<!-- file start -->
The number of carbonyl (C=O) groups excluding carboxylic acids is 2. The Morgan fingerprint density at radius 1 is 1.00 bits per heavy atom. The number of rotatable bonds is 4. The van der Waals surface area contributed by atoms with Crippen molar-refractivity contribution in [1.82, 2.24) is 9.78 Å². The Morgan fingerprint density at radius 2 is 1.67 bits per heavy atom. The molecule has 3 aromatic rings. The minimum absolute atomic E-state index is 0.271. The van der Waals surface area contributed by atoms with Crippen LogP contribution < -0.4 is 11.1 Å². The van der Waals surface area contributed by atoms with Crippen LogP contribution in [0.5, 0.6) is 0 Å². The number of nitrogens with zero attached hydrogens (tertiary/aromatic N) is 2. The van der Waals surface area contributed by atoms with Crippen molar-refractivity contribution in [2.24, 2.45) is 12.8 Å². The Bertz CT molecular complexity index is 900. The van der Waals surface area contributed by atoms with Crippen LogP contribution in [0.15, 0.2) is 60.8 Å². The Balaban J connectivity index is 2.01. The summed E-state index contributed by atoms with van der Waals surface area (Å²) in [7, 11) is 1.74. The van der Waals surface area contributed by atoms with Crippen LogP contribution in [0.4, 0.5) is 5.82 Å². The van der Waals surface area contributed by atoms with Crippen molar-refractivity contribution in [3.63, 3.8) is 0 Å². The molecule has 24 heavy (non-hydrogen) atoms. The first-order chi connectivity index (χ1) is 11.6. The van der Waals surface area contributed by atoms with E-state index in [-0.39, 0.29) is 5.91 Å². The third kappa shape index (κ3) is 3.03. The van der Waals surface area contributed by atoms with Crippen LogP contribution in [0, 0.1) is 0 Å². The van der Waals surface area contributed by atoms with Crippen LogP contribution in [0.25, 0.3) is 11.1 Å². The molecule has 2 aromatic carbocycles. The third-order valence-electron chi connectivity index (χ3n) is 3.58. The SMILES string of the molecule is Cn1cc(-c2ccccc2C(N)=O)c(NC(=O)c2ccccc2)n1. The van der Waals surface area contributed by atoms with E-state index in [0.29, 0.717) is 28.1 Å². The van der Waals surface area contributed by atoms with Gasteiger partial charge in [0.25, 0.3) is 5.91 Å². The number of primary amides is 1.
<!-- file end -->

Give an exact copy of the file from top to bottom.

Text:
The number of carbonyl (C=O) groups excluding carboxylic acids is 2. The Morgan fingerprint density at radius 1 is 1.00 bits per heavy atom. The number of rotatable bonds is 4. The van der Waals surface area contributed by atoms with Crippen molar-refractivity contribution in [1.82, 2.24) is 9.78 Å². The Morgan fingerprint density at radius 2 is 1.67 bits per heavy atom. The molecule has 3 aromatic rings. The minimum absolute atomic E-state index is 0.271. The van der Waals surface area contributed by atoms with Crippen LogP contribution < -0.4 is 11.1 Å². The van der Waals surface area contributed by atoms with Crippen LogP contribution in [0.5, 0.6) is 0 Å². The number of nitrogens with zero attached hydrogens (tertiary/aromatic N) is 2. The van der Waals surface area contributed by atoms with Crippen molar-refractivity contribution in [2.24, 2.45) is 12.8 Å². The Bertz CT molecular complexity index is 900. The van der Waals surface area contributed by atoms with Crippen LogP contribution in [0.15, 0.2) is 60.8 Å². The Balaban J connectivity index is 2.01. The summed E-state index contributed by atoms with van der Waals surface area (Å²) in [7, 11) is 1.74. The van der Waals surface area contributed by atoms with Crippen LogP contribution in [0.4, 0.5) is 5.82 Å². The van der Waals surface area contributed by atoms with Crippen molar-refractivity contribution in [3.63, 3.8) is 0 Å². The molecule has 24 heavy (non-hydrogen) atoms. The first-order chi connectivity index (χ1) is 11.6. The van der Waals surface area contributed by atoms with E-state index in [-0.39, 0.29) is 5.91 Å². The third kappa shape index (κ3) is 3.03. The van der Waals surface area contributed by atoms with Crippen LogP contribution in [0, 0.1) is 0 Å². The van der Waals surface area contributed by atoms with Crippen LogP contribution in [0.25, 0.3) is 11.1 Å². The molecule has 2 aromatic carbocycles. The third-order valence-electron chi connectivity index (χ3n) is 3.58. The SMILES string of the molecule is Cn1cc(-c2ccccc2C(N)=O)c(NC(=O)c2ccccc2)n1. The van der Waals surface area contributed by atoms with E-state index in [0.29, 0.717) is 28.1 Å². The van der Waals surface area contributed by atoms with Gasteiger partial charge in [0.25, 0.3) is 5.91 Å². The number of primary amides is 1.